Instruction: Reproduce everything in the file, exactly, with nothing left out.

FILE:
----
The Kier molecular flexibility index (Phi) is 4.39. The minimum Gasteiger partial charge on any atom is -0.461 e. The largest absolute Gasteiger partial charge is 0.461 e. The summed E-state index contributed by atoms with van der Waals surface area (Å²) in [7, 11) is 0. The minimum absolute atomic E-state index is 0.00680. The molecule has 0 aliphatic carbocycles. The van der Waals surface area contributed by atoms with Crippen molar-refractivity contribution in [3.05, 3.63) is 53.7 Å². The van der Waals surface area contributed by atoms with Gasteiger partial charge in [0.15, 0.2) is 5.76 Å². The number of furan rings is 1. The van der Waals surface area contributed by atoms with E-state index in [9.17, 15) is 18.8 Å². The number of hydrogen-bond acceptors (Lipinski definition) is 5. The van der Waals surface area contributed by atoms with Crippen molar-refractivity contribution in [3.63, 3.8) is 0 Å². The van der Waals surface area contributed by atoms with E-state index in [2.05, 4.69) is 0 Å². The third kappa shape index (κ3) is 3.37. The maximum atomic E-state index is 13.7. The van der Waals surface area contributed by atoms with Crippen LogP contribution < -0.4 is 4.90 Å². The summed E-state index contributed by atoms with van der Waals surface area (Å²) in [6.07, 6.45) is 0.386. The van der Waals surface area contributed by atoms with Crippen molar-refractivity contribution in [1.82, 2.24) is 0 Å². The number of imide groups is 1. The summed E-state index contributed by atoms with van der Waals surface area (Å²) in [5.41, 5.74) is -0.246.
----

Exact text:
The Kier molecular flexibility index (Phi) is 4.39. The minimum Gasteiger partial charge on any atom is -0.461 e. The largest absolute Gasteiger partial charge is 0.461 e. The summed E-state index contributed by atoms with van der Waals surface area (Å²) in [7, 11) is 0. The minimum absolute atomic E-state index is 0.00680. The molecule has 0 aliphatic carbocycles. The van der Waals surface area contributed by atoms with Crippen molar-refractivity contribution in [3.05, 3.63) is 53.7 Å². The van der Waals surface area contributed by atoms with Gasteiger partial charge in [0.15, 0.2) is 5.76 Å². The number of furan rings is 1. The van der Waals surface area contributed by atoms with E-state index in [9.17, 15) is 18.8 Å². The number of hydrogen-bond acceptors (Lipinski definition) is 5. The van der Waals surface area contributed by atoms with Crippen molar-refractivity contribution in [3.63, 3.8) is 0 Å². The van der Waals surface area contributed by atoms with E-state index in [2.05, 4.69) is 0 Å². The third kappa shape index (κ3) is 3.37. The maximum atomic E-state index is 13.7. The van der Waals surface area contributed by atoms with Crippen LogP contribution < -0.4 is 4.90 Å². The summed E-state index contributed by atoms with van der Waals surface area (Å²) in [6.07, 6.45) is 0.386. The van der Waals surface area contributed by atoms with Crippen molar-refractivity contribution in [1.82, 2.24) is 0 Å². The number of imide groups is 1. The summed E-state index contributed by atoms with van der Waals surface area (Å²) in [5.41, 5.74) is -0.246.